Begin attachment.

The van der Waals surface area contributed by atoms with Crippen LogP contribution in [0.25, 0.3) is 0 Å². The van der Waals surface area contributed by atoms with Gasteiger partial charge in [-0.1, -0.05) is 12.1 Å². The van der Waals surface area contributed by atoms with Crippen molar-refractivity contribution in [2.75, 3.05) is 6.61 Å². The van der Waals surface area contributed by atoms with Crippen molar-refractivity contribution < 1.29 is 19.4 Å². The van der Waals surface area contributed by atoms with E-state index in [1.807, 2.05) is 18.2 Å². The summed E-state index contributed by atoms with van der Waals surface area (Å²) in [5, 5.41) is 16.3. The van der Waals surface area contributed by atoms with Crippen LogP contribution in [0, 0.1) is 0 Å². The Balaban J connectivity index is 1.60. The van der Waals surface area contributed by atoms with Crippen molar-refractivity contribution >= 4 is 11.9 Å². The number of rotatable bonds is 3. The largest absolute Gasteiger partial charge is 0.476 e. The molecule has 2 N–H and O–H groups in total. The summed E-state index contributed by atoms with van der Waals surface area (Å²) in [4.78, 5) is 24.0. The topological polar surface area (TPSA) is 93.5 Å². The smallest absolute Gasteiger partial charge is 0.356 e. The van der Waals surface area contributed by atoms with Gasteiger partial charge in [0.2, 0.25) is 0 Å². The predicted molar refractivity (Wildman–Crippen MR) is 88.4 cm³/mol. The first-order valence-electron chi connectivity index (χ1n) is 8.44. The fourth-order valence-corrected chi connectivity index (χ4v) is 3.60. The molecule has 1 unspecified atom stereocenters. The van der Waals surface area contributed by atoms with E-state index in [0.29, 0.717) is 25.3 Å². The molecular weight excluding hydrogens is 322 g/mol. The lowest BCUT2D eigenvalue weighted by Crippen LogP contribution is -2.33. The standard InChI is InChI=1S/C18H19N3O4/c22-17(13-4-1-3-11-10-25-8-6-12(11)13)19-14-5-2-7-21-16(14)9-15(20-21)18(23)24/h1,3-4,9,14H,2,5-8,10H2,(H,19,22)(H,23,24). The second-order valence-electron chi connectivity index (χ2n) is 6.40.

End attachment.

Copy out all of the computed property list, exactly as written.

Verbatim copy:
The van der Waals surface area contributed by atoms with Crippen LogP contribution in [0.25, 0.3) is 0 Å². The van der Waals surface area contributed by atoms with Gasteiger partial charge in [-0.1, -0.05) is 12.1 Å². The van der Waals surface area contributed by atoms with Crippen molar-refractivity contribution in [2.75, 3.05) is 6.61 Å². The van der Waals surface area contributed by atoms with Crippen molar-refractivity contribution < 1.29 is 19.4 Å². The van der Waals surface area contributed by atoms with E-state index in [1.807, 2.05) is 18.2 Å². The summed E-state index contributed by atoms with van der Waals surface area (Å²) in [5, 5.41) is 16.3. The van der Waals surface area contributed by atoms with Crippen LogP contribution in [0, 0.1) is 0 Å². The Balaban J connectivity index is 1.60. The van der Waals surface area contributed by atoms with Crippen molar-refractivity contribution >= 4 is 11.9 Å². The number of rotatable bonds is 3. The largest absolute Gasteiger partial charge is 0.476 e. The molecule has 2 N–H and O–H groups in total. The summed E-state index contributed by atoms with van der Waals surface area (Å²) in [4.78, 5) is 24.0. The topological polar surface area (TPSA) is 93.5 Å². The smallest absolute Gasteiger partial charge is 0.356 e. The van der Waals surface area contributed by atoms with Gasteiger partial charge in [0.2, 0.25) is 0 Å². The predicted molar refractivity (Wildman–Crippen MR) is 88.4 cm³/mol. The first-order valence-electron chi connectivity index (χ1n) is 8.44. The fourth-order valence-corrected chi connectivity index (χ4v) is 3.60. The molecule has 1 unspecified atom stereocenters. The van der Waals surface area contributed by atoms with E-state index in [0.29, 0.717) is 25.3 Å². The molecular weight excluding hydrogens is 322 g/mol. The lowest BCUT2D eigenvalue weighted by Crippen LogP contribution is -2.33. The standard InChI is InChI=1S/C18H19N3O4/c22-17(13-4-1-3-11-10-25-8-6-12(11)13)19-14-5-2-7-21-16(14)9-15(20-21)18(23)24/h1,3-4,9,14H,2,5-8,10H2,(H,19,22)(H,23,24). The second-order valence-electron chi connectivity index (χ2n) is 6.40.